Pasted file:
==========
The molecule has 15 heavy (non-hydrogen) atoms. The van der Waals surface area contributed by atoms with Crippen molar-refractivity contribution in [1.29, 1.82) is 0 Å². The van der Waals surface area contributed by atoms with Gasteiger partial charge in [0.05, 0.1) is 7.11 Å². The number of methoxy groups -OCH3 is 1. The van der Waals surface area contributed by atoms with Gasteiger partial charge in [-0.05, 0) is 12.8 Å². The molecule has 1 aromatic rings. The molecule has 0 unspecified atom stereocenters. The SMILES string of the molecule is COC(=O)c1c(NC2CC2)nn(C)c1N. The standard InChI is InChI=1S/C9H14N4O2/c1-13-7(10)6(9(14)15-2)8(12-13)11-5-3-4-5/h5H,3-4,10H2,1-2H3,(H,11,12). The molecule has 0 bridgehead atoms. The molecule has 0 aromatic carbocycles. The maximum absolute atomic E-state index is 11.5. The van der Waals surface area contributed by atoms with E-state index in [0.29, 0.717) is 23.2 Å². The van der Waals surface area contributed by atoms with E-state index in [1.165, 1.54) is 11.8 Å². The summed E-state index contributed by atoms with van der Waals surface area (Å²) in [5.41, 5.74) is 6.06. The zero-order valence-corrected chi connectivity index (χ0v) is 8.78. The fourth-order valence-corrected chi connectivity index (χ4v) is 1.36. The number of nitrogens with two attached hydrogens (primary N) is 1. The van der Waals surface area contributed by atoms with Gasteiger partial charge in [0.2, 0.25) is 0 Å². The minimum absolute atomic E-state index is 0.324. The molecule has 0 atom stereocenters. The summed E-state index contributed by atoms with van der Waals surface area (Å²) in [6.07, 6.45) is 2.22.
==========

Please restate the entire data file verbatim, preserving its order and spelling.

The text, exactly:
The molecule has 15 heavy (non-hydrogen) atoms. The van der Waals surface area contributed by atoms with Crippen molar-refractivity contribution in [1.29, 1.82) is 0 Å². The van der Waals surface area contributed by atoms with Gasteiger partial charge in [0.05, 0.1) is 7.11 Å². The number of methoxy groups -OCH3 is 1. The van der Waals surface area contributed by atoms with Gasteiger partial charge in [-0.05, 0) is 12.8 Å². The molecule has 1 aromatic rings. The molecule has 0 unspecified atom stereocenters. The SMILES string of the molecule is COC(=O)c1c(NC2CC2)nn(C)c1N. The standard InChI is InChI=1S/C9H14N4O2/c1-13-7(10)6(9(14)15-2)8(12-13)11-5-3-4-5/h5H,3-4,10H2,1-2H3,(H,11,12). The molecule has 0 bridgehead atoms. The molecule has 0 aromatic carbocycles. The maximum absolute atomic E-state index is 11.5. The van der Waals surface area contributed by atoms with E-state index in [0.29, 0.717) is 23.2 Å². The van der Waals surface area contributed by atoms with E-state index in [1.165, 1.54) is 11.8 Å². The summed E-state index contributed by atoms with van der Waals surface area (Å²) in [5.41, 5.74) is 6.06. The zero-order valence-corrected chi connectivity index (χ0v) is 8.78. The fourth-order valence-corrected chi connectivity index (χ4v) is 1.36. The number of nitrogens with two attached hydrogens (primary N) is 1. The van der Waals surface area contributed by atoms with Gasteiger partial charge in [0.2, 0.25) is 0 Å². The minimum absolute atomic E-state index is 0.324. The molecule has 0 atom stereocenters. The summed E-state index contributed by atoms with van der Waals surface area (Å²) in [6.07, 6.45) is 2.22.